West News Wire: Latanya Byrd has been haunted by the concept for years after a car rushing down Roosevelt Boulevard in Philadelphia struck and killed her 27-year-old niece, Samara Banks, and three of Banks’ young sons as they crossed the 12-lane road. Many of the conditions that contributed to the tragic 2013 incident still remain today.

Since the crash, Byrd has become a champion for safer streets, lobbying to have automated speed cameras installed along the boulevard where, according to city officials, 10% to 13% of the city’s traffic deaths occurred each year prior to the coronavirus outbreak.

And now, amid a national spike in traffic fatalities that federal officials have labeled a catastrophe, and research indicating that Black areas have been hit more harder by the pandemic, plans to redesign the city’s “corridor of death” as some residents and safety advocates call Roosevelt could be gaining traction.

Roosevelt Boulevard is an almost 14-mile (23-kilometer) maze of chaotic traffic patterns that passes through some of the city’s most diverse neighborhoods and census tracts with the highest poverty rates. Driving can be dangerous with cars traversing between inner and outer lanes, but biking or walking on the boulevard can be even worse with some pedestrian crossings longer than a football field and taking four light cycles to cross.

“You would not design a street or a road like that today,” said Christopher Puchalsky, policy director for Philadelphia’s Office of Transportation, Infrastructure and Sustainability. “It feels like an expressway, but it’s in the middle and between neighborhoods.”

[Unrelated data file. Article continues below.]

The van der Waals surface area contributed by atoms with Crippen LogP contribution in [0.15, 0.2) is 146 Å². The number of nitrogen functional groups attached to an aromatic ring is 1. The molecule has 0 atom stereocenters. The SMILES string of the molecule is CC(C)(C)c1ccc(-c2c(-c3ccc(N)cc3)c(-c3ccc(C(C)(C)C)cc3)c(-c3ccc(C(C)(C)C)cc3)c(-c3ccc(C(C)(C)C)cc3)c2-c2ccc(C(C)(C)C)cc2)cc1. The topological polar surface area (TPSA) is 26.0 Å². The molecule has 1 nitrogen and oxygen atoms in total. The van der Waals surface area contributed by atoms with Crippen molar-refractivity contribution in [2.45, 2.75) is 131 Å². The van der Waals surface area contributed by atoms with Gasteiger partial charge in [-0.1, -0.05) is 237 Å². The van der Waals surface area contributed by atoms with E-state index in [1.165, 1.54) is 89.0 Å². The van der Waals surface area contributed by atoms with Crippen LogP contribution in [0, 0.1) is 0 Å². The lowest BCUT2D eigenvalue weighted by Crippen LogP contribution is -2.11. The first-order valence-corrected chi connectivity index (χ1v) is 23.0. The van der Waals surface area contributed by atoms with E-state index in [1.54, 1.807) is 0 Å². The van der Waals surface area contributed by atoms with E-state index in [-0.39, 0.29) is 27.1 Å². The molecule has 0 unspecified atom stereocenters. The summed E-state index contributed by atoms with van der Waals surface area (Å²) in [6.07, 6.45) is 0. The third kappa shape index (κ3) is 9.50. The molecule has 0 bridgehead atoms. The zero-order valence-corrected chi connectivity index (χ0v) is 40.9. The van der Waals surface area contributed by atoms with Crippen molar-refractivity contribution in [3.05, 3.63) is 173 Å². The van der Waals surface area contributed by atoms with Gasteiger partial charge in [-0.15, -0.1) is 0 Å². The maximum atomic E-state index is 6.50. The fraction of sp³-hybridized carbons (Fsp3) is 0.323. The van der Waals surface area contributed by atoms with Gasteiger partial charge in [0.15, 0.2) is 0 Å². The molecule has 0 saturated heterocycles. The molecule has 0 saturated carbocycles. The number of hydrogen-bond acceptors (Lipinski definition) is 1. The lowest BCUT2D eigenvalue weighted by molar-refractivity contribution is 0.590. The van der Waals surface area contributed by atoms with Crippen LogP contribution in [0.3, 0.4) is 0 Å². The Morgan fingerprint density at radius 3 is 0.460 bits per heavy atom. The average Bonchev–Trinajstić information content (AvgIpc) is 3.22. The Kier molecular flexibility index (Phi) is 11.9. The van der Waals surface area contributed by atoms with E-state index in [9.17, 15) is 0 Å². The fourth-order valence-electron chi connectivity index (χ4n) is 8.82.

Roosevelt Boulevard was first designed in the early 1900s, but as the northeast neighborhoods grew and it was connected to a major highway in the 1950s, lanes were repeatedly added to handle the growing number of cars.

Many of the city’s ideas for fixing Roosevelt have been championed under new federal strategies. In the wake of increasing fatalities, Transportation Secretary Pete Buttigieg has pushed a “safe system” approach, encouraging cities and states to take into account more than just driver behavior when designing roads.

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The Biden administration also created funding for safety improvements, including the bipartisan infrastructure law and a $5 billion federal aid package to cities over the next five years. Federal officials have pledged to prioritize equity when making funding decisions in the wake of a disproportionate 23% jump in Black traffic fatalities in 2020.

“We’ll certainly remind the federal government when we are applying for grants of the equity priorities that the leadership has set out,” Puchalsky said.

Kelley Yemen, director of Philadelphia’s Complete Streets program, said the city is hoping for federal money to begin a long-term redesign of Roosevelt outlined in a study released in 2019. The two options would either make the center lanes a restricted expressway or cut speeds and convert car lanes to bicycle and transit lanes. Both carry billion-dollar price tags.

Despite the impact, the cameras will sunset in 2023 unless extended by the Legislature.

The Federal Highway Administration gave states the green light this year to tap into federal funding to install speed cameras, saying they can reduce the number of injury crashes by 50%.

Byrd’s niece Samara Banks was 21 and pregnant with her first child in 2007 when she found a four-bedroom house a few blocks south of Roosevelt Boulevard.

Her family had reservations because she’d have to cross the boulevard any time she wanted to visit. But Banks’ mother had just died and she needed the larger home so she could take in her four younger siblings and raise her own family.


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